Wokonomics gives corporations the power to sell virtue to progressives. Social media has compounded the necessity of corporately responsible brands being strategic with whom they align with and the issues they support. The shift in marketing strategy is a result of corporations wishing to attract the coveted millennial and Gen Z demographics, both of which assume the mantle of activist consumers and are the most inclusive generations yet. In order to establish brand loyalty, they have to make consumers believe in what they stand for.

In 2016, Patagonia gave away all of its Black Friday profits to environmental groups combating climate change and was rewarded with $10 million in sales, a 300% increase over previous years. Brands are encouraged and rewarded for showing consumers the values they align with. They attempt to market their products to a specific portion of the population and represent the causes they support through advertising. Even if an advert enrages other portions of the population, corporations get free advertising when people broadcast their hatred online.

“Woke advertising” is meant to attract the coveted younger demographic, but companies may “choke on the woke.” Google was sued citing federal anti-discrimination statutes for firing someone on the basis of their political views. This incident highlights the intolerant political monoculture that companies in Silicon Valley are steeped in, which is likely to aggravate as companies begin adopting political and social ideologies.

The source of the messaging also determines whether people will embrace the association or see it as an act of consumerist exploitation. This can be seen in the case of H&M which emboldens its product with gay pride regalia but has manufacturing plants in China, which has a history of anti-LGBTQ legislation. Similarly, although Nike has moved forward from the sweatshops of its past, it still pays its workers half the living wage in the countries it produces in. PepsiCo’s protest-themed commercial, featuring Kendall Jenner, received backlash for appropriating the idea of protest to sell its products.

Consumer Perspective

Consumers are increasingly taking into account the moral dimension to brand choice and are engaging in ethical consumption, such that companies are attempting to adapt to reflect consumer values. 92% of consumers have a more positive image of a company when it supports a social or environmental issue. According to 2015 Nielsen Global Corporate Sustainability Report, 81% of millennials expect their favorite companies to make public declarations of corporate citizenship. Gen Z sees its purchasing power as the primary way to engage in Corporate Social Responsibility efforts, and 90% say they would buy products with a social or environmental benefit.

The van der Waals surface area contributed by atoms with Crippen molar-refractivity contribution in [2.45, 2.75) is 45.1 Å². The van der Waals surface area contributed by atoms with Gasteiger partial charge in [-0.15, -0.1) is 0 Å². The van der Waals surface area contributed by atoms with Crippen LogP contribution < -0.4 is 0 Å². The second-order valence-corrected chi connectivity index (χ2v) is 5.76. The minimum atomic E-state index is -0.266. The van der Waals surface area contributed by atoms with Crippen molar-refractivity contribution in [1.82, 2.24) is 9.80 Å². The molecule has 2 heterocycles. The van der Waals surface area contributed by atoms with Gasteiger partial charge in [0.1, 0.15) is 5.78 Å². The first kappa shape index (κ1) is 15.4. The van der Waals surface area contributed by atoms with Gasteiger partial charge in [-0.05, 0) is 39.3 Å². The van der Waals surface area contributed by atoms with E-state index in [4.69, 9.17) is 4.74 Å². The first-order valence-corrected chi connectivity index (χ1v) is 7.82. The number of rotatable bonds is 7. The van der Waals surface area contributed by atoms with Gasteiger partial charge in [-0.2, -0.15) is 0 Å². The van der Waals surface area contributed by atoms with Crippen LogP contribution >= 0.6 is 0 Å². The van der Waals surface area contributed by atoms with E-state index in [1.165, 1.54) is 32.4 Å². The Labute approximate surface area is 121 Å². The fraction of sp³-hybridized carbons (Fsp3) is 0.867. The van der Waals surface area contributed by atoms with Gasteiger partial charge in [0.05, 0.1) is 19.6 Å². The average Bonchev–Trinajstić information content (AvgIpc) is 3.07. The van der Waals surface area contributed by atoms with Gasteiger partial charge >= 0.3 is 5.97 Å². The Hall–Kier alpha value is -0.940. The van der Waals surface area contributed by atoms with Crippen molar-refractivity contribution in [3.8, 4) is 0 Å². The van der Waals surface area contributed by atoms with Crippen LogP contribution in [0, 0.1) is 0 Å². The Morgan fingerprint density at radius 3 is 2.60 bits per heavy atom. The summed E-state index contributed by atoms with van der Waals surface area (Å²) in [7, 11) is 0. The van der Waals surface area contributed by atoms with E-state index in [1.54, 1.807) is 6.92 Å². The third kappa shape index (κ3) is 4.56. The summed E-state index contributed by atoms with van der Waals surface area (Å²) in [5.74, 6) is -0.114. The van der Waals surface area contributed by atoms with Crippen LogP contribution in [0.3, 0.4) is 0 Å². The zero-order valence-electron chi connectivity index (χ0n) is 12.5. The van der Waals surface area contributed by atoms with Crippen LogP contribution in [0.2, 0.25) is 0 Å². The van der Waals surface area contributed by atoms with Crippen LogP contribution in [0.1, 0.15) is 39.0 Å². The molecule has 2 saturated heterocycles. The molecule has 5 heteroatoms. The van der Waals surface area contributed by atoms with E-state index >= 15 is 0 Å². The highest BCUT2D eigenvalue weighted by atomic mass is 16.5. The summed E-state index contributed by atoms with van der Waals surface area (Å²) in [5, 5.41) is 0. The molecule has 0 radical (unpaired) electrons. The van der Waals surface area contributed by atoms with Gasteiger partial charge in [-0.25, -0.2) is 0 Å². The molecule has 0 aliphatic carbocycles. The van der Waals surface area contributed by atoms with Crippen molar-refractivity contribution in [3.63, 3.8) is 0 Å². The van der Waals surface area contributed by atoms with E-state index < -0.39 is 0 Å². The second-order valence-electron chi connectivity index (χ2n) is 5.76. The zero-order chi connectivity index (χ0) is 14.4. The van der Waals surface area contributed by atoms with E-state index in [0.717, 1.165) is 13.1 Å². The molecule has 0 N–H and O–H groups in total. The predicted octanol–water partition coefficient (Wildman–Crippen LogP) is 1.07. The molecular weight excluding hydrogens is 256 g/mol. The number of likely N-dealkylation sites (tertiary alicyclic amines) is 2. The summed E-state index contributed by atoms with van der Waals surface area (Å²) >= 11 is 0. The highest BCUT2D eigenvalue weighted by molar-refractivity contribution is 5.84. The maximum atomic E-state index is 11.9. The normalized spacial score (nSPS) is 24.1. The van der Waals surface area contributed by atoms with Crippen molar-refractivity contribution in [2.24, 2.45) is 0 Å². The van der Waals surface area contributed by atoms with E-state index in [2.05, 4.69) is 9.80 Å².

In all this, there exists a danger of slacktivism, which is nominal activism divorced from real action. It provides brands and consumers alike with a low effort avenue to support social and political causes. Additionally, there is a risk that consumers will assume an association with a movement and purchase products to show their support, without their efforts reaching the cause. This can be seen with the phenomenon of pinkwashing of Breast Cancer Awareness, where any kind of pink object came to represent awareness of the disease and created a context where purchasing the product allowed people to feel that they were contributing towards a cure.

Of the world’s top 100 economies, 69 are nation-sized corporations with the lobbying power to influence and shape policy decisions that affect us all. Consumers can use their signaling power to hold companies accountable so that their agenda best reflects the values of their customers. To that end, consumers should increase their awareness of B corporations, which are certified to have considered the impact of their decisions on people, society, and the planet. It is necessary to push for accountability so that companies take concrete steps to improve their business practices and create a positive impact on the issue they are championing.


Featured Image Source: Vox

Disclaimer: The views published in this journal are those of the individual authors or speakers and do not necessarily reflect the position or policy of Berkeley Economic Review staff, the Undergraduate Economics Association, the UC Berkeley Economics Department and faculty,  or the University of California, Berkeley in general.